Rural doctors have been urged to consider their privilege a superpower, and call out racism and sexism in their workplaces.
Dr Jillann Farmer, a Rockhampton-raised GP who served as the United Nation's medical director, said the word "privilege" can often carry negative connotations, but it should be used for good.
"It is important that those of us who have privilege, who hold that superpower in our hands, speak up and advocate for people," Dr Farmer told the Rural Doctors' Association of Queensland conference in Gladstone on Thursday night.
"We (need to) make sure people who wield privilege as a tool of oppression don't get the light of day.
"If enough of us stand up to it, then privilege will be used in the right way."
Dr Farmer practises in suburban Brisbane, after overseeing the standards of the UN's healthcare facilities around the world from 2012 until 2020.
She said she calls out racism and sexism to model better behaviour in the community.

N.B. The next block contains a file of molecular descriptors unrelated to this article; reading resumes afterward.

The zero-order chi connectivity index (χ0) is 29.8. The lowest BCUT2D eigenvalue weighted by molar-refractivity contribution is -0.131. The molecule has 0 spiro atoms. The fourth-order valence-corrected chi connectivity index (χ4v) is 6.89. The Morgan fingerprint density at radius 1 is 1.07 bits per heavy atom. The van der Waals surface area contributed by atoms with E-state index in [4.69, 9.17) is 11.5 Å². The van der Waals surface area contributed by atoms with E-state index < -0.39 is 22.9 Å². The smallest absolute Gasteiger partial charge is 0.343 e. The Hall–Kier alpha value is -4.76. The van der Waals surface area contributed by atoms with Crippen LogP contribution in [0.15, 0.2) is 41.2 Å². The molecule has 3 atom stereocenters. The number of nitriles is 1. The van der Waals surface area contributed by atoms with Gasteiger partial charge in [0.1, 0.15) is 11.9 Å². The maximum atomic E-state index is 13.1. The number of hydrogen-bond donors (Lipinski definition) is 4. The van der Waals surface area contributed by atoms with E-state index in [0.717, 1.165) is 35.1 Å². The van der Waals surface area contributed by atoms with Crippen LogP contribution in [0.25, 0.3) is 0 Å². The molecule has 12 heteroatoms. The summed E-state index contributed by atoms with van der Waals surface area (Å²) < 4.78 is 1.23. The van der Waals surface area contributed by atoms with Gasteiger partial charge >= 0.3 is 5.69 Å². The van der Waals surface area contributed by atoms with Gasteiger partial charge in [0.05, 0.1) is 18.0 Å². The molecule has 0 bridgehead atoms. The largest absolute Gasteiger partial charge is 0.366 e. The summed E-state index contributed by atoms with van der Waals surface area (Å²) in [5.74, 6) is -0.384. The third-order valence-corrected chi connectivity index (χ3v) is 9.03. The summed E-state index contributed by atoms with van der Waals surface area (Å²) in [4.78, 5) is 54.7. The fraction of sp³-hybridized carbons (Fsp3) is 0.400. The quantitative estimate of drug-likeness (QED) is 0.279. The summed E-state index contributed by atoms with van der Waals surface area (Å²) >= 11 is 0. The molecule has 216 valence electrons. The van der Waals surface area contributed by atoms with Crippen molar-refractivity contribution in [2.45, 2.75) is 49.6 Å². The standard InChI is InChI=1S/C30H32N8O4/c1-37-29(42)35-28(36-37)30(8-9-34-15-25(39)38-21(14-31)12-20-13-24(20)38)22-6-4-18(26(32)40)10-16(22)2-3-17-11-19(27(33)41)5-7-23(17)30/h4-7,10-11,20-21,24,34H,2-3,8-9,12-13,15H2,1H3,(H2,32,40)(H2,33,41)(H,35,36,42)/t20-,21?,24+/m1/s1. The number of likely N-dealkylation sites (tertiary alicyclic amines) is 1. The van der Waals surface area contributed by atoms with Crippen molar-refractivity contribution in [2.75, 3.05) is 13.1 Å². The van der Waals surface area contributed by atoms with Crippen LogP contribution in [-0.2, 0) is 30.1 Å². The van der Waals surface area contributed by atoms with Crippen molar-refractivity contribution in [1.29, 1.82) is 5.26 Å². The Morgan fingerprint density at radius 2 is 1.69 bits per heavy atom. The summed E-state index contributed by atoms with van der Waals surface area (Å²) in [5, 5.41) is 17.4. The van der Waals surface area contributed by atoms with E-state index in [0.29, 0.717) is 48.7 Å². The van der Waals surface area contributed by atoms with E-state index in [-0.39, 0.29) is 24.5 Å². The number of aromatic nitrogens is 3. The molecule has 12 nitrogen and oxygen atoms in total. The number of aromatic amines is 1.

"When patients are stereotyping our colleagues because of their race, when they refuse to see somebody because of their race, that's another opportunity for us to exercise privilege."
Dr Farmer encouraged women to pursue leadership positions in medicine to ultimately benefit female patients.
"Speak up. It can be challenging and there will be situations where you speak up and it's like you said nothing, or you speak up and someone will interrupt and speak over you," she said.
"Don't allow yourself to be cut off, continue to speak and hold the territory.
"Gender and gender imbalance in leadership has an impact on the gender sensitivity of health care."
Rural doctors will discuss gaps in the workforce, medical advances, and pandemic recovery at the conference which runs until Saturday.